“The colleges need to take more responsibility for getting the kids out in four years or less. Let’s get it down to three years. When you get out, you have a livelihood, too. You go to college, have a coding class that counts for a certificate. You have a degree people know will be paid $70,000.”

The fate of the economy

What about the last round of rate cuts and the economy?

“This is the most prosperous economy the world has ever seen. The notion that we’re in terrible shape is completely wrong. Are there problems? Are we doing less well? That’s clearly true."

On the Fed’s recent rate cut, “it barely makes a difference to the U.S. economy. It’s all about psychology. The economy’s doing fine, the consumer side is doing quite well. Wages are going up. The balance sheet, in general, is in good shape other than student lending," which totals $1.6 trillion versus $10 trillion in mortgages.

“The business side is getting worse — and it’s all around trade. You see capex [capital expenditures] coming down, you see confidence dropping dramatically, not below the median, but it’s coming down,” he said, due to Brexit, Hong Kong riots, and the U.S.-China trade war.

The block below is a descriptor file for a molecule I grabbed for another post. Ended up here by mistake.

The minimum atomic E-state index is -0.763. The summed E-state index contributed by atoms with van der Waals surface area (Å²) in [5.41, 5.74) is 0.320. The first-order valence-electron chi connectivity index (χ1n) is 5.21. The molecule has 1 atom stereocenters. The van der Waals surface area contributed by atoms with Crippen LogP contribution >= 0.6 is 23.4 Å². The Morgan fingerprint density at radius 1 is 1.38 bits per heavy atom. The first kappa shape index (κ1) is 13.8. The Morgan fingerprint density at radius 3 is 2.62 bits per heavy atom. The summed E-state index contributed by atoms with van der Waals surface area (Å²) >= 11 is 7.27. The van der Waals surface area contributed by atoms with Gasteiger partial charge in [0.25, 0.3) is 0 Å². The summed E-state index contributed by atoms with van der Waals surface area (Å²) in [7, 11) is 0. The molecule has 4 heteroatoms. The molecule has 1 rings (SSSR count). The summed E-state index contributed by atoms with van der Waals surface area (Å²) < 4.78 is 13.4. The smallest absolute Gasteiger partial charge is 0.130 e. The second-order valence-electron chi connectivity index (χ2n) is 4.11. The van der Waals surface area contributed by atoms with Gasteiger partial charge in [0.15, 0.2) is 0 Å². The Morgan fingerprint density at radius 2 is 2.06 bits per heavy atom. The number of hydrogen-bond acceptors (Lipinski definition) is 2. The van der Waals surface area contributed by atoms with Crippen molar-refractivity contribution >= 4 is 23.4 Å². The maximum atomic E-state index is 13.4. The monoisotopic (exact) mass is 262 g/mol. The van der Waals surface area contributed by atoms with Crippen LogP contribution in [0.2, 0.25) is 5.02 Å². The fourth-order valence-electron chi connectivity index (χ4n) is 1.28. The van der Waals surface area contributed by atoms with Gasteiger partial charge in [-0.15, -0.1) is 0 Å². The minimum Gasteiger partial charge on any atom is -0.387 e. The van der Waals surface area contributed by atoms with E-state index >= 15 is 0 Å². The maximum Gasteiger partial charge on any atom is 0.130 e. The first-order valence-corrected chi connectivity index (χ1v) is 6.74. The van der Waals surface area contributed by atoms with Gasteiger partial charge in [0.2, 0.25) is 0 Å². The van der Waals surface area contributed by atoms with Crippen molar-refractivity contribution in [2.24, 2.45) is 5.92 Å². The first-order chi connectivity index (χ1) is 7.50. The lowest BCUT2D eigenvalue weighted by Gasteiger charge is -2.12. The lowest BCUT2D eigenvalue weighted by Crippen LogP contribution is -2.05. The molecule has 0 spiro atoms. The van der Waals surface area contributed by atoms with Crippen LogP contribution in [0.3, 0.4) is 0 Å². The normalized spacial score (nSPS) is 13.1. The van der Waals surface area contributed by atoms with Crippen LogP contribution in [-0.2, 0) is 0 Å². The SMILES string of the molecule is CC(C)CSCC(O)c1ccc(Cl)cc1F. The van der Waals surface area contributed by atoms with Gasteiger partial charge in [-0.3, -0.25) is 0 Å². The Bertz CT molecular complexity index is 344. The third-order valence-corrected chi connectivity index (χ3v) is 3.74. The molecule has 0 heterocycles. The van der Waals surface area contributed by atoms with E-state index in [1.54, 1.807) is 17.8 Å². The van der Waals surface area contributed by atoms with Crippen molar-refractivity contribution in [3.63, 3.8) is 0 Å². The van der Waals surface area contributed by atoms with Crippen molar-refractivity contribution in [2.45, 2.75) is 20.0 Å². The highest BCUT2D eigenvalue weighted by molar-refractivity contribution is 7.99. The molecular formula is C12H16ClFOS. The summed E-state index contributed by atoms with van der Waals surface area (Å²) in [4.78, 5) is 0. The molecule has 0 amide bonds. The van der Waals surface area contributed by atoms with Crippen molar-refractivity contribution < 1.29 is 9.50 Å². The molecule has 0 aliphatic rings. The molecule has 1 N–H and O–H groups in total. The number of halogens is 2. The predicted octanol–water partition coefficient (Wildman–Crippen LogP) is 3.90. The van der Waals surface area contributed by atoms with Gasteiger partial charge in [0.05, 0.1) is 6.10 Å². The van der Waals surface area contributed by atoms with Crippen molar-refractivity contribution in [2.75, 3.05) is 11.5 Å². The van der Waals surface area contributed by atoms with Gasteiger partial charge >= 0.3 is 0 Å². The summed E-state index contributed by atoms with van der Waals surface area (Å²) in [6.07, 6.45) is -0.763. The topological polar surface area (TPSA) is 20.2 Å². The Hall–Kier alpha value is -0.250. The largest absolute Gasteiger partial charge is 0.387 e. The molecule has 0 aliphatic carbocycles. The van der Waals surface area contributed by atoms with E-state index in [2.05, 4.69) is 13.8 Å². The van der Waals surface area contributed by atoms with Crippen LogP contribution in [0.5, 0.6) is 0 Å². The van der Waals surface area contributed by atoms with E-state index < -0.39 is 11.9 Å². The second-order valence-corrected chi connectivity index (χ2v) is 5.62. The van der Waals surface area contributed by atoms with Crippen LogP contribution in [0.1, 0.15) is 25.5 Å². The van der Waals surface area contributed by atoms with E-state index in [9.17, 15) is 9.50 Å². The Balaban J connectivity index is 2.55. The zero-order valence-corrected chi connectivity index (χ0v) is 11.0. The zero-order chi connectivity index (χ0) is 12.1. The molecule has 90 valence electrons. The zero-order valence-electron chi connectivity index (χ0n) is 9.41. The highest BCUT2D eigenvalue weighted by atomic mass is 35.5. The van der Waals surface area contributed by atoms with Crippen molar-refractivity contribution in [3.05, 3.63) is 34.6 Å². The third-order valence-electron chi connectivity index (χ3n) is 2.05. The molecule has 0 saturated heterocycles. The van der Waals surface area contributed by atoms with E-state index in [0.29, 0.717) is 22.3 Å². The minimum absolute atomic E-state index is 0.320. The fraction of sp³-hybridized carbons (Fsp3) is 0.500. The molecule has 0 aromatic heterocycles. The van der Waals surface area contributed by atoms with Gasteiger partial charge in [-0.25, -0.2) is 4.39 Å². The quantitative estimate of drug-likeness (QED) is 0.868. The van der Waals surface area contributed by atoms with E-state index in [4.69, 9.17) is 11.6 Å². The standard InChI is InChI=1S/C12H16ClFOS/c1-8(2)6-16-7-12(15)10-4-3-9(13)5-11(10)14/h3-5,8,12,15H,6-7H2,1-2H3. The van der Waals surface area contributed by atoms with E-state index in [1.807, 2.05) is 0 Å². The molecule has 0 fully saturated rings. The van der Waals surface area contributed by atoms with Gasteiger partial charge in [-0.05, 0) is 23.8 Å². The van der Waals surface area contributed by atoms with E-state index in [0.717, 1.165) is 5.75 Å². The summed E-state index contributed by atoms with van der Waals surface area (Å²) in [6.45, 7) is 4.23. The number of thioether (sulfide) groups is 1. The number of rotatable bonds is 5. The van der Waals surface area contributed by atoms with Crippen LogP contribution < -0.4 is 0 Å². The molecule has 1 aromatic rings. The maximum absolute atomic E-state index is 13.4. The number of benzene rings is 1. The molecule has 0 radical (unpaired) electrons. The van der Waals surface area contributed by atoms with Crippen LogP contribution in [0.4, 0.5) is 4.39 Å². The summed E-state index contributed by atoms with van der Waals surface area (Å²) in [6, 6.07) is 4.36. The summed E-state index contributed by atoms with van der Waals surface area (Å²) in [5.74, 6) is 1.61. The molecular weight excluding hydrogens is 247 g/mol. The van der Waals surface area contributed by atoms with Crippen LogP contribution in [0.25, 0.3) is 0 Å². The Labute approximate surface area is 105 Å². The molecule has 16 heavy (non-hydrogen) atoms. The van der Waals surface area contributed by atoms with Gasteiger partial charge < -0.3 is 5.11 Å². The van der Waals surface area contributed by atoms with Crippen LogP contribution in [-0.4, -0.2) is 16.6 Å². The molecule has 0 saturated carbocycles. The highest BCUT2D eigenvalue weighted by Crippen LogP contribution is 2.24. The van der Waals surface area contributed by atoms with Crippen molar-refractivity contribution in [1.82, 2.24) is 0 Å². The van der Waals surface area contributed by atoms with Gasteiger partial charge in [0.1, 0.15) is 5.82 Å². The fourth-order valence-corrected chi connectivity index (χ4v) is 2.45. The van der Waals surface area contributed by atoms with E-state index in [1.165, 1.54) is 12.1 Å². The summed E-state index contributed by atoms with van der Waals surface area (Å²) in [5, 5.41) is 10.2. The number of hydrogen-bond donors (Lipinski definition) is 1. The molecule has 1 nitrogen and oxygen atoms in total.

“We’re damaging people’s confidence that there’ll be a trade deal at all. There are legitimate issues with China, it’s better for the world if we have a trade deal that fixes the legitimate interests of the U.S. But in the business world, people are saying ‘I don’t know if I should … [extend] my supply line anymore, I’m going to wait.’ It only takes a handful” of businesses before it affects the economy.

Dimon toured the fourth-floor offices of Zip Code Wilmington at co-working space the Mill and spoke with alums of the program who now work at JPMorgan.

Launched in 2015, Zip Code Wilmington has trained just over 300 coders and JPMorgan has hired roughly 135 of the grads into software engineering positions. Other companies also fund the program and hire trainees, including Capital One, Bank of America, BlackRock, Comcast, Wilmington Trust, and TD Bank.

The job placement rate of Zip Code graduates is 93%, and trainees on average increased salaries from $33,778 to $74,134. Also, Zip Code Wilmington has reskilled 185 incumbent JPMorgan employees to take software engineering positions.

Ajulu Adigwe, 24, who just graduated from University of Pennsylvania with a psychology degree, participated in a hackathon at Penn through FemmeHacks her senior year. While working part-time at Children’s Hospital of Philadelphia, she took Zip Code’s 12-week course.

“I’d like to work as a software developer for a year” and marry the psych and software backgrounds, she said. She’s applying at Comcast and other employers in Philadelphia.

Justin Haas, 25, attended University of Delaware and after realizing college wasn’t for him, signed up for Zip Code Wilmington.

“It’s a 21st-century version of a trade school, and I found it fascinating,” said the 2017 graduate and current JPMorgan employee. “I really learned by doing, and the tech skills landed me the job.”